A drama about one of New York's most prestigious ad agencies at the beginning of the 1960s, focusing on one of the firm's most mysterious but extremely talented ad executives, Donald Draper.
The Company: After several years of reinventing themselves, the advertising team known at various times as Sterling Cooper Advertising Agency or Puttnam, Powell, and Lowe or Sterling, Cooper, Draper, Pryce or Sterling Cooper & Partners finally closed. The offices were gutted, the talent absorbed by McCann Erickson. This shift—from autonomy and a somewhat more female-friendly environment to the soulless corporation of McCann—has caused quite a few characters to tailspin, and a few more to rise to the challenge. But suffice it to say, the ad agency which housed our main characters for seven seasons has shut its doors. Here’s how the familiar faces of Madison Avenue have scattered to the wind.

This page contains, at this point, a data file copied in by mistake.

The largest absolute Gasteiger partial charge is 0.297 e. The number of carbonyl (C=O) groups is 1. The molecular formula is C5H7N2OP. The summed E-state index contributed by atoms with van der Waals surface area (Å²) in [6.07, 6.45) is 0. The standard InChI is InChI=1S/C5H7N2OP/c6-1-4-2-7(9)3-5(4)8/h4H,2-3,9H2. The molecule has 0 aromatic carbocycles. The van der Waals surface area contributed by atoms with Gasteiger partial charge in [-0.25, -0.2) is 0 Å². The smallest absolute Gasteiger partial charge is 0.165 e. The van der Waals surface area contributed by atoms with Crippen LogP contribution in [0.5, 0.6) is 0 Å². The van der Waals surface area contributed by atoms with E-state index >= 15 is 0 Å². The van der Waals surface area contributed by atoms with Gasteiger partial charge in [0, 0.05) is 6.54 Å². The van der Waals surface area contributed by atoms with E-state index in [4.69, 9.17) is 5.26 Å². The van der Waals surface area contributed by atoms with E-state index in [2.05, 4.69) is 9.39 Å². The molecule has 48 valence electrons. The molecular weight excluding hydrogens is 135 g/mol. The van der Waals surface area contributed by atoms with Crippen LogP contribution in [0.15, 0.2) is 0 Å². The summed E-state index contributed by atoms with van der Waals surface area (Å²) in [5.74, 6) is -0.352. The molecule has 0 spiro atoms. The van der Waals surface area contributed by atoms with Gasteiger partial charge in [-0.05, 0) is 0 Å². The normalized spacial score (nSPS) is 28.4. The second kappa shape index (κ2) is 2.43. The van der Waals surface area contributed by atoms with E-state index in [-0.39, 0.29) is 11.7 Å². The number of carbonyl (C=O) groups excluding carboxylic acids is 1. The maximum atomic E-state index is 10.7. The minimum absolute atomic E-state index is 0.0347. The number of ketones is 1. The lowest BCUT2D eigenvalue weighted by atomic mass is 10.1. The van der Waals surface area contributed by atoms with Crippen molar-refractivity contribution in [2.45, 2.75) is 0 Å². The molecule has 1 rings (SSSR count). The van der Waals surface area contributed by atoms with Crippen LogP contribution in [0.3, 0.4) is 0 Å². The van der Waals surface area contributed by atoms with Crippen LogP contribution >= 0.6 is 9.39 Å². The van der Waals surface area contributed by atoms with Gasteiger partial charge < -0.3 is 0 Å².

Peggy Olsen: If you want to talk about rising to the challenge then look no further than Peggy Olsen who went from secretary to copy chief at Sterling Cooper & Partners. Her role at McCann is a little unclear, but check out that strutting entrance on her first day at work. For as long as she decides to grace McCann with her presence, I think we can be confident Peggy will be just fine. In fact, Peggy ended on such a high note that it’s entirely possible (though not probable) she won’t be in the finale at all. Isn’t this what we’ve wanted for her from the start? To see her fly out of the shadow of Don Draper?